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Linear growth or height is influenced by genetic factors, environmental factors, and medical conditions. The National Center for Health Statistics (NCHS) has developed age- and gender-specific growth charts for health professionals to track children’s height over time. Height is converted to height-for-age, often expressed as a per-centile. Children growing between the fifth and ninety-fifth percentiles are considered to be growing within normal limits.
Children whose height is below the fifth percentile may be classified as stunted or of short stature. Stunting, defined as height-for-age that is more than two standard deviations below the NCHS or World Health Organization (WHO) International Growth Reference, serves as a general indicator of a child’s nutritional status over long periods of time. Growth stunting is a gradual process that occurs in response to chronic biological insults, including malnutrition and infectious diseases, during periods of linear bone growth. It often begins in utero and extends through the first two years. Childhood stunting is closely associated with poverty and is often used as a population-based indicator to compare nutritional adequacy across countries. Without environmental changes, such as adoption, stunting can lead to a permanent reduction in growth. Thus, children who experience stunting early in life are often shorter during childhood and adulthood than peers who had adequate early growth.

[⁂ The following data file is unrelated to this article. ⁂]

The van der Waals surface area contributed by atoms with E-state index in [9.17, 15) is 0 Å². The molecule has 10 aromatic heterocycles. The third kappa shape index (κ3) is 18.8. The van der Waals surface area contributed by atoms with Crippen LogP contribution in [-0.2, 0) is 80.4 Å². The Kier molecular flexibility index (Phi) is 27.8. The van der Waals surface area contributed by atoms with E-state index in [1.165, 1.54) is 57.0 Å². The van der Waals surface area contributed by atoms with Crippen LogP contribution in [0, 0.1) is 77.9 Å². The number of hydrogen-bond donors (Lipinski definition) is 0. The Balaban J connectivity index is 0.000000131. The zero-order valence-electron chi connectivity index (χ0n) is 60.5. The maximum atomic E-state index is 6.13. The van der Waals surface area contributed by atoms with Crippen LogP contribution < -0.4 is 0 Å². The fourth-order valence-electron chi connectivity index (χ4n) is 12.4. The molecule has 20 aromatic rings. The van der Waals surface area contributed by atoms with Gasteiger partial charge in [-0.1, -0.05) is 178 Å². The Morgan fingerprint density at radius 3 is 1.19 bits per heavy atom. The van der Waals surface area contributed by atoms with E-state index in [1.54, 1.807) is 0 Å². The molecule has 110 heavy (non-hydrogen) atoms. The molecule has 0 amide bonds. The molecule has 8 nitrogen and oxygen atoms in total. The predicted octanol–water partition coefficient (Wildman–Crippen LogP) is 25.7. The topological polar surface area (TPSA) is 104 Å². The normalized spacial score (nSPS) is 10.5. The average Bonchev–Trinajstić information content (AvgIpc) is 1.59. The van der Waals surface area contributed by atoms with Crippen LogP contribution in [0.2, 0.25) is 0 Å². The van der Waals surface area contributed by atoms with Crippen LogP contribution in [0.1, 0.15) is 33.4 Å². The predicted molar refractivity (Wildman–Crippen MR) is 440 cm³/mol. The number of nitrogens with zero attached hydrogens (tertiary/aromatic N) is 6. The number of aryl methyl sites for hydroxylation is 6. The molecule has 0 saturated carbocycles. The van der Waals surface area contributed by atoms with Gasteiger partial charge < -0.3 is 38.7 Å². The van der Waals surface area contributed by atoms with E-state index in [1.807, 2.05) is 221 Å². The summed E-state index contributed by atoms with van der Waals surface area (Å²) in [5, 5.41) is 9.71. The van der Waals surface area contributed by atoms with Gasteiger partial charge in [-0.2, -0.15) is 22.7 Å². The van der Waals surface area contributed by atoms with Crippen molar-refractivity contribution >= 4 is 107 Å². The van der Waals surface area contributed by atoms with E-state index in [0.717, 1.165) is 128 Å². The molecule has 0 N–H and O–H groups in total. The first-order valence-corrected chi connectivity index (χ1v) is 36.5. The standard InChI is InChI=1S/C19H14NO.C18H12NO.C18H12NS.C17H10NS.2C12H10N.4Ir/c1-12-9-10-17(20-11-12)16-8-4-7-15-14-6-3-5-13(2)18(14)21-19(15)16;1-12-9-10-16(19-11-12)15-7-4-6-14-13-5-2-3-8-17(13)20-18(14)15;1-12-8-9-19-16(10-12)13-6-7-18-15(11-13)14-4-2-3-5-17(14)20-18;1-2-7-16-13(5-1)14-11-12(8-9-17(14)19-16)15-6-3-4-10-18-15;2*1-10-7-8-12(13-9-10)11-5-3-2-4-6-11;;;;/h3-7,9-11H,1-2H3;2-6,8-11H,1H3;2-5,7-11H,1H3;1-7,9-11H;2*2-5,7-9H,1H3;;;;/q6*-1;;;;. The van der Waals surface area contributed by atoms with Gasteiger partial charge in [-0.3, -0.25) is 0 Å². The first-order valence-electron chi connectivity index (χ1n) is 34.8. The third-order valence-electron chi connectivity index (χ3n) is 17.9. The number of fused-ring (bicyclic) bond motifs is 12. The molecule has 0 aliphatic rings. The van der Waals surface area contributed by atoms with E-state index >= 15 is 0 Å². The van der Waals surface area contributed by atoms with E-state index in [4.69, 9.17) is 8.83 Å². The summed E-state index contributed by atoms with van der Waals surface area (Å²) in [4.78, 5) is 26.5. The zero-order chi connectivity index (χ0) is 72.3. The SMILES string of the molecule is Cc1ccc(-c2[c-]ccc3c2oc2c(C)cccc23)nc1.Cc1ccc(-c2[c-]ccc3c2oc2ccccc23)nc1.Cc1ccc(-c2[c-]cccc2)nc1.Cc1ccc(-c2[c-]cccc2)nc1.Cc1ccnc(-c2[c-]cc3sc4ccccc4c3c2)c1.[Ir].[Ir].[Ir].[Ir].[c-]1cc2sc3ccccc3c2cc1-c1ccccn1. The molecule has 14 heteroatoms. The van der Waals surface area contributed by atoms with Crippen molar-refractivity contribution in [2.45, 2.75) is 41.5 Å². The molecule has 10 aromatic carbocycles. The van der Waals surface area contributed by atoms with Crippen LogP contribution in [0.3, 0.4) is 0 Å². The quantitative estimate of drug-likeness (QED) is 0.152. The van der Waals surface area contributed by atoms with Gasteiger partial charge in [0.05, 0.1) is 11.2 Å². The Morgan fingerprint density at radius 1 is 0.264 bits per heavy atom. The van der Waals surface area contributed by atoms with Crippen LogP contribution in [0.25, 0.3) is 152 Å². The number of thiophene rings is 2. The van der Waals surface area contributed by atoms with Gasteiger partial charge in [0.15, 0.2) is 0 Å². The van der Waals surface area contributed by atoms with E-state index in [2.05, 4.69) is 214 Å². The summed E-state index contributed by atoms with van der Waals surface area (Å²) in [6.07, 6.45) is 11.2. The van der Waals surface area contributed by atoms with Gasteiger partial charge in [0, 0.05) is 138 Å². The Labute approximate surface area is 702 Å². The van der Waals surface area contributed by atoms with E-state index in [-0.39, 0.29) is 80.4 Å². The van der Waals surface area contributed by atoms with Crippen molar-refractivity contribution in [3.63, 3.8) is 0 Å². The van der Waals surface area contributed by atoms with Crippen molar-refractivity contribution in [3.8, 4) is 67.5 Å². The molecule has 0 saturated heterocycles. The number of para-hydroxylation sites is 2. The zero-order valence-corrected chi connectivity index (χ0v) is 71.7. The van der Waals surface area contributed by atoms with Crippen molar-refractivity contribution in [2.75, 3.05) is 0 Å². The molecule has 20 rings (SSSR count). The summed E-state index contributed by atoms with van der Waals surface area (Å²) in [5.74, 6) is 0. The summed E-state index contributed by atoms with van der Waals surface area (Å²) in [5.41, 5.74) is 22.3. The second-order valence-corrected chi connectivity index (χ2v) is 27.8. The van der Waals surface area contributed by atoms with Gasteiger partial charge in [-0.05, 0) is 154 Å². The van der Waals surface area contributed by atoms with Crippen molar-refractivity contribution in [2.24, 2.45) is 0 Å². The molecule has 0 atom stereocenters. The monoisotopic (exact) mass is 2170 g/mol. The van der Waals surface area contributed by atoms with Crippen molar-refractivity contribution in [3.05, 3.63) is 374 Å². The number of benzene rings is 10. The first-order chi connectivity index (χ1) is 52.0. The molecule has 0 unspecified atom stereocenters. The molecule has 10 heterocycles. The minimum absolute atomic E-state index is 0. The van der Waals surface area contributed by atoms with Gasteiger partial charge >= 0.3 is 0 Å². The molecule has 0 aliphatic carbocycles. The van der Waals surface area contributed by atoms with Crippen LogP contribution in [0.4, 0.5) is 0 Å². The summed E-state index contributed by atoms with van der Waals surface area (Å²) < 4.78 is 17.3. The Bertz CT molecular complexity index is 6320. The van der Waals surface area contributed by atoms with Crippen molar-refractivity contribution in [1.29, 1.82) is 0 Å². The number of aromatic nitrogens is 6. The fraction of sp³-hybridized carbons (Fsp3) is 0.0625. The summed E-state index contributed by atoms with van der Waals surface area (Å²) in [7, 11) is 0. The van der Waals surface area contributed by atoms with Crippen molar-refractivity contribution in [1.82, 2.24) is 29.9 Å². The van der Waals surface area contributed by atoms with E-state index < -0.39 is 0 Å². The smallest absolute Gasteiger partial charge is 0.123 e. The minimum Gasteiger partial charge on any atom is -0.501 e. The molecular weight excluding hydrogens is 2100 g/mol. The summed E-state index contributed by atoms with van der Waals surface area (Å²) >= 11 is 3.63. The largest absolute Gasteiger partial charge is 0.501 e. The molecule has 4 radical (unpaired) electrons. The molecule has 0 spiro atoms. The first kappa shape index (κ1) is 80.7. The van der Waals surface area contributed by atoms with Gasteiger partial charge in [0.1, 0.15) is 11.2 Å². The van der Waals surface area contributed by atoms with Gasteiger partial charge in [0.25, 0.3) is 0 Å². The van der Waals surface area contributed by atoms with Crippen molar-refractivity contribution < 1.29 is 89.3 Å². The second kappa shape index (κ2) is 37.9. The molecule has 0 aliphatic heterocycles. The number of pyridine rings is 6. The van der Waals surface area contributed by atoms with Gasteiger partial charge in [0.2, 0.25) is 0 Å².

The term short stature (SS) usually refers to children whose height is compromised by medical problems, such as Turner’s syndrome, growth hormone deficiency, renal insufficiency, or Prader-Willi syndrome. The term idiopathic short stature (ISS) is used when there is no apparent explanation for a child’s short stature. ISS can include children with short familial stature or a constitutional/maturational delay in development.